Legal advocates for illegal immigrants seeking asylum and those facing deportation have stepped up their efforts to educate millennials about the asylum process.
The project, which gives immigration lawyers extra eyes and ears on the U.S. immigration court system, is described on the group’s website as such:
The Human Rights Defender Project Court Observers help bring transparency and accountability to this system. Court Observers attend hearings and report on issues of concern including access to counsel, family and community support, and interpretation; the manner of arrest; and the ability of individuals to raise defenses to deportation.
One Macalester student, Guy Chinang, who learned about the program through his junior seminar called “Critical Prison Studies,” told reporters for his school newspaper that he observed court proceedings for a Somalian who was supposed to be deported last year.
In fact, ICE attempted to remove 92 Somalis in December 2017, many from Minnesota, but while en-route to Somalia, the plane returned to the U.S. due to an unexplained logistical problem.
After additional legal wrangling, many of those Somalis were granted another visit to immigration court to make their cases again.
One of those cases was witnessed by Chinang who reported that he didn’t think the defendant had done anything too serious to warrant deportation. Chinang told The Mac Weekly that “the judge hasn’t made a ruling yet, but the outlook doesn’t seem great.”
The Court Observers project is collaboration of The Advocates for Human Rights, the University of Minnesota Law School James H. Binger Center for New Americans, and Robins Kaplan LLP.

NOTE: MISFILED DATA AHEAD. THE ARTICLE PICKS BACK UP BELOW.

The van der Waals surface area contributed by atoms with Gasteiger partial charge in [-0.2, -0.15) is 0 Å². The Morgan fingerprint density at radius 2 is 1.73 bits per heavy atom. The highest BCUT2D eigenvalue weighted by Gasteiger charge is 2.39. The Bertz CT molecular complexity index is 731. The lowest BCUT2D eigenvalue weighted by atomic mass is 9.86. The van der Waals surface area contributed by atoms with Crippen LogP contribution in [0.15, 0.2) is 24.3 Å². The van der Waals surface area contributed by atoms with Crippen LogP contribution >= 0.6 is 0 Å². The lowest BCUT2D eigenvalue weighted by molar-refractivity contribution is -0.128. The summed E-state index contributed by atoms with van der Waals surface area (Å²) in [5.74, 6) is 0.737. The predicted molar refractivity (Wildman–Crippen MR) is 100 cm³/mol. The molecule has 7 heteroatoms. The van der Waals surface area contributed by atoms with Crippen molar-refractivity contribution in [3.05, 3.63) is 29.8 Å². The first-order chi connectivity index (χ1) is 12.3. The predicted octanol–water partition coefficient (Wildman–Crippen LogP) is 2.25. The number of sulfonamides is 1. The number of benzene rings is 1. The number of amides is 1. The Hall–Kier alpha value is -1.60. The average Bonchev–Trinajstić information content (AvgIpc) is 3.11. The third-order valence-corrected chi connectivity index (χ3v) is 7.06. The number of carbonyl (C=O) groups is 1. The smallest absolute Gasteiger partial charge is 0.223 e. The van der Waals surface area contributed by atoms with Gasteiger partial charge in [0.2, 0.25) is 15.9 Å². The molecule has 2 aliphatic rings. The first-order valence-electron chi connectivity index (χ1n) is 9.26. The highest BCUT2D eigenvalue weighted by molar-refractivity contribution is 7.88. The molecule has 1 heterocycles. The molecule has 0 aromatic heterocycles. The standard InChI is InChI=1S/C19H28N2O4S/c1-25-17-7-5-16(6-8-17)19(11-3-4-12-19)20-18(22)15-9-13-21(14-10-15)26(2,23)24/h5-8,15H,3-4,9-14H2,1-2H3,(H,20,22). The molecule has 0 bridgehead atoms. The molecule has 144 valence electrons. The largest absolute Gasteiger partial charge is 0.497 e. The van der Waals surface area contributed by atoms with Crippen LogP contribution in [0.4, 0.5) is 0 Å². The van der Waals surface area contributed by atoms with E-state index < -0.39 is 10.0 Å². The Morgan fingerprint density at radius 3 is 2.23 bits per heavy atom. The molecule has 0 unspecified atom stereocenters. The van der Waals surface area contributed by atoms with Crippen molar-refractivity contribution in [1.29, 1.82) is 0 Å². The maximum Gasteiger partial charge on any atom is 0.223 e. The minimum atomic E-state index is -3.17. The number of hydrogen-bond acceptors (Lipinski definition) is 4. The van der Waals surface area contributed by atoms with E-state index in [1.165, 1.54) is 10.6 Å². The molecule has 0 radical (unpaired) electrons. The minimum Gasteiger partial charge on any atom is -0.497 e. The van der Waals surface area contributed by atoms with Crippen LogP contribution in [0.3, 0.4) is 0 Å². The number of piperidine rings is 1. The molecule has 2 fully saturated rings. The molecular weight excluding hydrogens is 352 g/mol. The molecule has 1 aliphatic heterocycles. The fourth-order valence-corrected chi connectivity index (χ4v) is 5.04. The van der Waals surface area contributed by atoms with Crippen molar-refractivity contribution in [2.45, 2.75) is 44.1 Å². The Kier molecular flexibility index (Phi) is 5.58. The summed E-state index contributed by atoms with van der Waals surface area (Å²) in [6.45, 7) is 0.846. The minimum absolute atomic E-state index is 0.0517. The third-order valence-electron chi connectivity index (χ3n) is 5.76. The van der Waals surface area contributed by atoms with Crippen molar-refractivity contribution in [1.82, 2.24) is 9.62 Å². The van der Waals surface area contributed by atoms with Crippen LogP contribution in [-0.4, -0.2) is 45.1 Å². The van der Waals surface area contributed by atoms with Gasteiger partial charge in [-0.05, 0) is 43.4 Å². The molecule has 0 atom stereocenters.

Fatiya Kedir, another Macalester student who works as a Somali translator with the Binger Center for New Americans, told Mac Weekly that those in deportation proceedings are treated like criminals (often handcuffed and in prison orange jumpsuits) and complains:
Most of them are applying for asylum, which is perfectly legal under international law and national law. So it’s not like they’re criminals, but they are treated as so [sic] which is really frustrating.”
She says the presence in court of student observers sends a message of support to those in bond hearings or facing deportation.
And, after describing how “respectful” the judges are, as well as the government’s attorneys, Kedir lamented that she doesn’t know “who to blame outside of people who are higher up in the system who enforce these rules.”
For students wishing to observe immigration court proceedings, the Court Observers project warns that government-issued photo IDs are required in order to enter the courtroom.
According to a recent IRS Form 990, The Advocates for Human Rights, a national organization headquartered in Minnesota, received grants and contributions of $1.4 million, and paid salaries and employee benefits topping $900,000. The James H. Binger Center for New Americans is a top donor.
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Anna Marie Bolton is a reporter for Battleground State News.
Photo “Advocates for Human Rights” by Advocates for Human Rights.